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Reclaiming your Sexuality
Posted 02 June 2008 - 12:09 PM
Reclaiming your Sexuality
© 2008 Pandora’s Aquarium
Most survivors of sexual violence will experience difficulties with sex and intimacy. It is important to remember that how you feel is natural; you should not feel obligated to automatically be healed after something so traumatic. All survivors heal at different speeds, and sexual healing is no different. Although you can start working on sexual healing at any time, many people find it easier to wait until they have made progress in other areas of healing. Often, addressing the underlying issues can have a huge impact on your sexual healing. Try not to push yourself—there is no time frame, and having a desire to heal and a willingness to put in the necessary work is very important.
Realize that you deserve to have a healthy sex life
It sounds simple enough, but it doesn’t necessarily come naturally to survivors of sexual violence. Many survivors feel that because they were raped, they should not want to have sex. They may feel that it is wrong to enjoy something that was used against them in such an awful way. It is important to find a way to separate rape and sex, and to acknowledge that it is perfectly acceptable to want sex and to initiate sex.
Take a break from sex
This may sound like it defeats the whole purpose, but many survivors find it helpful to stop having sex for a period of time while they work on the underlying issues. There is no set period of time; every individual will be different. Because sexual contact after rape can lead to flashbacks, pushing yourself could end up making you feel worse. However, making a conscious decision to abstain from sex for a period of time can take away the pressure and allow you to work on other important aspects of your sexual healing.
For many survivors, taking that break can be a sacrifice that ends up paying off in the end. If this is something you choose to do, it is important to remember that you must not feel guilty. You are not withholding sex from your partner or denying them anything. You are in this together, and you are also missing out by not having sex.
Work with your partner
It is not necessary to have a partner in order to work on your sexual healing, but if you do, it is very important to get them involved in the process. It can be frustrating for partners if they are unsure of what to do, and many survivors worry that their partners will feel hurt or neglected.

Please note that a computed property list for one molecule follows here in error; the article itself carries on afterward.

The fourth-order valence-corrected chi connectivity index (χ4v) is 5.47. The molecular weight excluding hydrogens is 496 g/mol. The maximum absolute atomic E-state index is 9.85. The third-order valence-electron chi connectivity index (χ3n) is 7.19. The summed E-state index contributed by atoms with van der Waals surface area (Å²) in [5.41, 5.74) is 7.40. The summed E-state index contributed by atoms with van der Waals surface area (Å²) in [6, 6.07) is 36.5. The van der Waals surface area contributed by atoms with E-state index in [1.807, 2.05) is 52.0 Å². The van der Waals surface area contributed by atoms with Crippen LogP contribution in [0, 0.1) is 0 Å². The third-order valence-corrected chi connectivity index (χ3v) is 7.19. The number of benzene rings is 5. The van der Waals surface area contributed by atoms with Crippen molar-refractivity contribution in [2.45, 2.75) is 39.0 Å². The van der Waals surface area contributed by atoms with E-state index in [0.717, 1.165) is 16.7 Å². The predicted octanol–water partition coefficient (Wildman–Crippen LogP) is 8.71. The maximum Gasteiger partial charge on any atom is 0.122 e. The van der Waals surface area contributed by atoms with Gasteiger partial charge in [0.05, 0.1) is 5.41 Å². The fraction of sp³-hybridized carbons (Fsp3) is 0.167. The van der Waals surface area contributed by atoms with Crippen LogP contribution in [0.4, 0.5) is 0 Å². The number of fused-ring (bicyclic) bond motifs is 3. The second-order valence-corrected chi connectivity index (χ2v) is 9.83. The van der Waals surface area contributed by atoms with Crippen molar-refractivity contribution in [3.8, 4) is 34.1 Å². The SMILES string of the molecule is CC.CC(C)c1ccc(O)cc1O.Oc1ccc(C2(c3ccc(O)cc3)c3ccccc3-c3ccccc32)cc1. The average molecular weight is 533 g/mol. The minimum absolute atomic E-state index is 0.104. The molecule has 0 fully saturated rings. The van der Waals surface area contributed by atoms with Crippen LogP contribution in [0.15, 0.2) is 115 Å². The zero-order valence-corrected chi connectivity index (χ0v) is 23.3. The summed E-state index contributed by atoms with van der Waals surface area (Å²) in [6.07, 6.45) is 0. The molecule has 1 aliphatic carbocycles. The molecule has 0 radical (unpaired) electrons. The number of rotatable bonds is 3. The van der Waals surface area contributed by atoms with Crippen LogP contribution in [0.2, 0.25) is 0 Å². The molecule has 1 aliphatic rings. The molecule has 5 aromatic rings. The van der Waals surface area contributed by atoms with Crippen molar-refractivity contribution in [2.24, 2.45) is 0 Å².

If you are working on intimacy with a partner you were sexually active with before the rape, he or she may have certain expectations. Remember that you are not obligated to do anything you do not feel comfortable with, and it is okay if you are not immediately able to be comfortable with certain acts. Talk with your partner and explain that you are struggling with certain things, and offer him or her different ways to help you.
Survivors working with a new sexual partner may take the opportunity to start over, or they may struggle because there is no existing foundation to build on. Do not feel obligated to share more than you are comfortable with. It is perfectly fine to explain that you are not comfortable with certain acts. Everyone has likes and dislikes, and you should never feel pressured to do anything you do not want, no matter what your past experiences may have involved.
Communication is key; talk about how you are feeling and what you each need. Tell your partner what you like, what you don’t like, what you would like to be able to do. Lean on each other; you may have been the one who was raped, but this affects your partner as well.
Talk about sex
It is important to have open communication with your partner, but it can also be helpful to find other outlets. You may choose to see a therapist who specializes in sex therapy. A therapist can help you work through your issues and can help you find specific things for you and your partner to try. Some survivors find it helpful to talk to their friends or to other survivors about sex. Talking with others can help you refocus on the healthy aspects of sex. You may also consider reading threads on the message board or starting your own thread in the Sex & Intimacy forum.
Try touching and trust exercises
Different survivors will struggle with different things. Even if you are not having a hard time with all kinds of touch, it can be beneficial to work on some form of touching exercises. These can help build intimacy and trust between you and your partner, and will serve as a foundation for your sexual healing. You may also find it helpful to start over in a sense, and rediscover your likes and dislikes.
Wendy Maltz goes into detail about specific touching exercises in her book The Sexual Healing Journey or in her video Relearning Touch. Touch exercises can be adapted to your needs and to your stage of healing.
Although the process may be frustrating, it does provide a good base. Remember to make it as fun as possible. Healing doesn’t have to be a negative thing. Laugh with your partner; turn it into a game. Just because you are not having sex does not mean you can't find ways to have fun. Cuddling, kissing and holding hands can go a long way to building intimacy and to regaining your sex life.
It may be the last thing you want to hear, but it’s true. It will take time, and you are bound to have setbacks. But all the work you invest in it now will pay off in the future. It is very important that you do not push yourself to do things before you are ready. Accept that it is okay if things do not happen right away or if you have a hard time. If it were easy, it probably wouldn't be worth having. Remember that no matter how much you are struggling or how you feel about sex, it is absolutely possible to heal and enjoys a healthy sex life.